An open letter to Governor David A. Patterson
November 23, 2008
The Honorable Governor David A. Patterson
Albany, NY 12224
Dear Governor Patterson:
New York and you, Governor Patterson, are trying to find solutions for the State's deepening fiscal problems. Some of the proposals that I have read include billions of dollars in cuts to Medicaid and midyear reductions in school aid. The MTA also anticipates a double-digit percent fare increase, personnel reductions, and services cuts. These may be sound fiscal policy during normal times, but these are not normal times. Ordinarily, this type of fiscal prudence would be a welcome philosophy. However, during a deep recession, such as the one our nation is experiencing, it's a time when you should postpone your sound instinct to impose fiscal prudence and balanced-budgets but instead impose Keynesian economic practices. You can take solace that great leaders have grappled with this same dilemma for centuries.
The first known Keynesian policy is recorded in the bible (Genesis 41:1-57). You may remember this bible story of Pharaoh telling Joseph of his dream about seven fat cows that were devoured by seven lean cows. Joseph interpreted Pharaoh's dream to mean that for seven years there will be an economic boom in Egypt which will be followed by seven years of recession. Joseph advised Pharaoh to store grain during the fat times so as to diminish famine during the lean time to follow.
This is one of my favorite bible stories because, although calculus and statistics may help predict the economy (absent divine dreams,) economic policy is often simply common sense. During abundant times one should run surpluses to lessen misery during the lean times. Unfortunately, our modern leaders rarely heed this idea and waste surpluses in the good times to have little surplus to weather a poor economy and thus try to balance budgets during recessions.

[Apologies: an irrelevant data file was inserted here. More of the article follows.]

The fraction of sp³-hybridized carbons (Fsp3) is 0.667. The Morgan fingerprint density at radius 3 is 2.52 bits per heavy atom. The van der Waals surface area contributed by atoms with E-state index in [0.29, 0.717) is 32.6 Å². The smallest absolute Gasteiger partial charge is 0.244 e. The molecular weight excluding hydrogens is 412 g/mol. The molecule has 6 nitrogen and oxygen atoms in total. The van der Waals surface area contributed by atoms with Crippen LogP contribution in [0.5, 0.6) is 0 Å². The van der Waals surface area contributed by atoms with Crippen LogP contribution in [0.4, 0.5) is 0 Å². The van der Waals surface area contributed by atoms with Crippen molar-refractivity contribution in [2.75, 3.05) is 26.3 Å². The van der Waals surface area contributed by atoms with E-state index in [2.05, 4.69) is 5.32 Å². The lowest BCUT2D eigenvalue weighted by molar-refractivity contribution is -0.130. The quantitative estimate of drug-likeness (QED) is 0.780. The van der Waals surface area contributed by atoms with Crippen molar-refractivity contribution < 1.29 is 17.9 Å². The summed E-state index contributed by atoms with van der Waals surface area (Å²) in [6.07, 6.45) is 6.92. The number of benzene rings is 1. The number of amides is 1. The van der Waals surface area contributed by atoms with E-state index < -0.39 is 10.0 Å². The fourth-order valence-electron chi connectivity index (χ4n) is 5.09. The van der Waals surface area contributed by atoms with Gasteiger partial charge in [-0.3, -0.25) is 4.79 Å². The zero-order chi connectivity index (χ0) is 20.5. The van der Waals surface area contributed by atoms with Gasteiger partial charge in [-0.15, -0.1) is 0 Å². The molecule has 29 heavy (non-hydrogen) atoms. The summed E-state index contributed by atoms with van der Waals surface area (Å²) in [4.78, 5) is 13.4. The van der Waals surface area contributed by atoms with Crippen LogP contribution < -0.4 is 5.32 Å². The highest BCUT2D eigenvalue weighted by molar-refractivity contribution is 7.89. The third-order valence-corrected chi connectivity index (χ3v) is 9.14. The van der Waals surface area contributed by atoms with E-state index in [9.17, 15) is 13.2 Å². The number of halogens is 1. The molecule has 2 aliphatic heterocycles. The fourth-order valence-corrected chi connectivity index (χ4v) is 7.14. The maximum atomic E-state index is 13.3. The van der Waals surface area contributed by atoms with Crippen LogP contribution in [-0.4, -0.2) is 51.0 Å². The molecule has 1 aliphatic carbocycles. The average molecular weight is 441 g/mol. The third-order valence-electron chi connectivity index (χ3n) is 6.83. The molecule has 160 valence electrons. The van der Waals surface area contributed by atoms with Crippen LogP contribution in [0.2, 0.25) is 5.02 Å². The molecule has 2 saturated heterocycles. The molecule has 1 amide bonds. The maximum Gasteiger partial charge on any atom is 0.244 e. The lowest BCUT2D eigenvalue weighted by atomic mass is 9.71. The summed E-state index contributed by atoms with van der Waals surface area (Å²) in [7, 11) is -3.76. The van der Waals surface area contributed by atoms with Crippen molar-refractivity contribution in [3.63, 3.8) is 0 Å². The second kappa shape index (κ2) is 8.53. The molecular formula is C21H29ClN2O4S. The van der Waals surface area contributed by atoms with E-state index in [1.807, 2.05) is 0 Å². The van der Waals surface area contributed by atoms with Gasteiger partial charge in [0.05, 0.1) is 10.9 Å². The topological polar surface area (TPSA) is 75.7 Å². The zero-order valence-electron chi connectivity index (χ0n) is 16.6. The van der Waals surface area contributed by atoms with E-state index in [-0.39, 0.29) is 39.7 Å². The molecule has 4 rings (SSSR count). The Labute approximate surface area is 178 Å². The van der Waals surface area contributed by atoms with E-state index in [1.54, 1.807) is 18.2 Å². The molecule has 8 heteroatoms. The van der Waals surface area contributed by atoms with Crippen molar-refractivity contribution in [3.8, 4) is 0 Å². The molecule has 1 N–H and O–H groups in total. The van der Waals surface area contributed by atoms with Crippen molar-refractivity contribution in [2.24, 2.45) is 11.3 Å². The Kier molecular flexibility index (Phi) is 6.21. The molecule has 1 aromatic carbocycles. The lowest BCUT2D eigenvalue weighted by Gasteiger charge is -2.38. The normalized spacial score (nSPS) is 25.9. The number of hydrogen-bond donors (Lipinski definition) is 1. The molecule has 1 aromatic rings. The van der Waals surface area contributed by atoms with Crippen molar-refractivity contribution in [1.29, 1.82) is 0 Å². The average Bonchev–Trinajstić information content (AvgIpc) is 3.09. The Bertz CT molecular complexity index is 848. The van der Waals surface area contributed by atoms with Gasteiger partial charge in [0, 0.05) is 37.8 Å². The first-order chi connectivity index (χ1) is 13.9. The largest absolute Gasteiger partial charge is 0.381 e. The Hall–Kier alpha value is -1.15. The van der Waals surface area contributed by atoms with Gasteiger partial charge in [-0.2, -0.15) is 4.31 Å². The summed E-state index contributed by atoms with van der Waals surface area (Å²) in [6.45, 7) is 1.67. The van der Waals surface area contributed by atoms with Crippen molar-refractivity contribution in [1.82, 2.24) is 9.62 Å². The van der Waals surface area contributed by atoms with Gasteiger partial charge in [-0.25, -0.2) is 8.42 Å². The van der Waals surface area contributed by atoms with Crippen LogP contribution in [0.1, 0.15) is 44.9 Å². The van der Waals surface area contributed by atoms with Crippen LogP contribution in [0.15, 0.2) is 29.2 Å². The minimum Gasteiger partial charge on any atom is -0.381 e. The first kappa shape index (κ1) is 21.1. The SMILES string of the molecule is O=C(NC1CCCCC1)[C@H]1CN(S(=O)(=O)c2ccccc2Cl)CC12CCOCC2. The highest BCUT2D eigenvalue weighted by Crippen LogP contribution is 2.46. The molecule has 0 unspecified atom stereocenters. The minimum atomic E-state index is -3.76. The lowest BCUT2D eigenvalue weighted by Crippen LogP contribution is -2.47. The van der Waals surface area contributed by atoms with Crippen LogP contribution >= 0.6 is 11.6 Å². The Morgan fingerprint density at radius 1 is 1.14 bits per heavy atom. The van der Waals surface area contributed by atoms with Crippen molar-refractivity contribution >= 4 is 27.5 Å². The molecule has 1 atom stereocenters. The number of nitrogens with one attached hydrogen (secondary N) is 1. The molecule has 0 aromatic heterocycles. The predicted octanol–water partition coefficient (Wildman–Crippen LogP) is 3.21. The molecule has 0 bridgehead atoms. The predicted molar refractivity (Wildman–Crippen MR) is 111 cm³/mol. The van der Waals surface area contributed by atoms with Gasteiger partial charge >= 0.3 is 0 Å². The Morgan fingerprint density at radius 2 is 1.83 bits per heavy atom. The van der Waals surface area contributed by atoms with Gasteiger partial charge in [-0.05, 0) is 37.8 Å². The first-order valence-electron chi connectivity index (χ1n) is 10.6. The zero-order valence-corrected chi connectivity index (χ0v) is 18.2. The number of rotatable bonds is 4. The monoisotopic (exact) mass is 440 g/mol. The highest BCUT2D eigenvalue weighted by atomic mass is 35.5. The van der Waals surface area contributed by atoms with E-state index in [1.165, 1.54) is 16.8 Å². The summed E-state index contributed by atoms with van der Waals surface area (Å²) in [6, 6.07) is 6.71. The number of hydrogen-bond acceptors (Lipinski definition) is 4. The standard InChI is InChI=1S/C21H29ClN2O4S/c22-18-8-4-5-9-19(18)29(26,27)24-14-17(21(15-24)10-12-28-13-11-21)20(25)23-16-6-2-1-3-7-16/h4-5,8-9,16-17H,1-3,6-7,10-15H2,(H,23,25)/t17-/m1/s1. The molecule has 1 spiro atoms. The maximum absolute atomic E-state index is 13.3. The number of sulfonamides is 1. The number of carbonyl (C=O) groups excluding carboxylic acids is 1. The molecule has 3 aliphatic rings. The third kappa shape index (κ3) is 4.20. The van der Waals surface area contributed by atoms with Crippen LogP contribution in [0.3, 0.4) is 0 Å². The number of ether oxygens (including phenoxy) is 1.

Cutting government spending during a recession is, in economic terms, little different than raising taxes during a recession (or storing away grain in a time of famine.) Likewise, subway fare increases are identical to tax increases. The effects of each during lean times spirals our land deeper into recession. As state government cuts aid, local government responds by cutting construction projects, reduce workers and teachers, and cancel maintenance plans, which results in further lessened economic activity and a shrinking tax base which causes state revenue to fall further.
As difficult as it may seem, the pragmatic response to New York's economic crisis is actually for the State to deficit spend--borrowing money to spend on necessary infrastructure and aid to local governments and public transit--as long as the State is in recession.
A recent column by Nobel Prize winning economist Paul Krugman Dr. Krugman argues that F.D.R. was too timid in his early attempts to stimulate the economy. underscores the mistakes Franklin D. Roosevelt made in his first years as President to address the Great Depression.
'...the definitive study of fiscal policy in the '30s, by the M.I.T. economist E. Cary Brown... conclu[des]: fiscal stimulus was unsuccessful "not because it does not work, but because it was not tried."
expansionary policy at the federal level was undercut by spending cuts and tax increases at the state and local level.'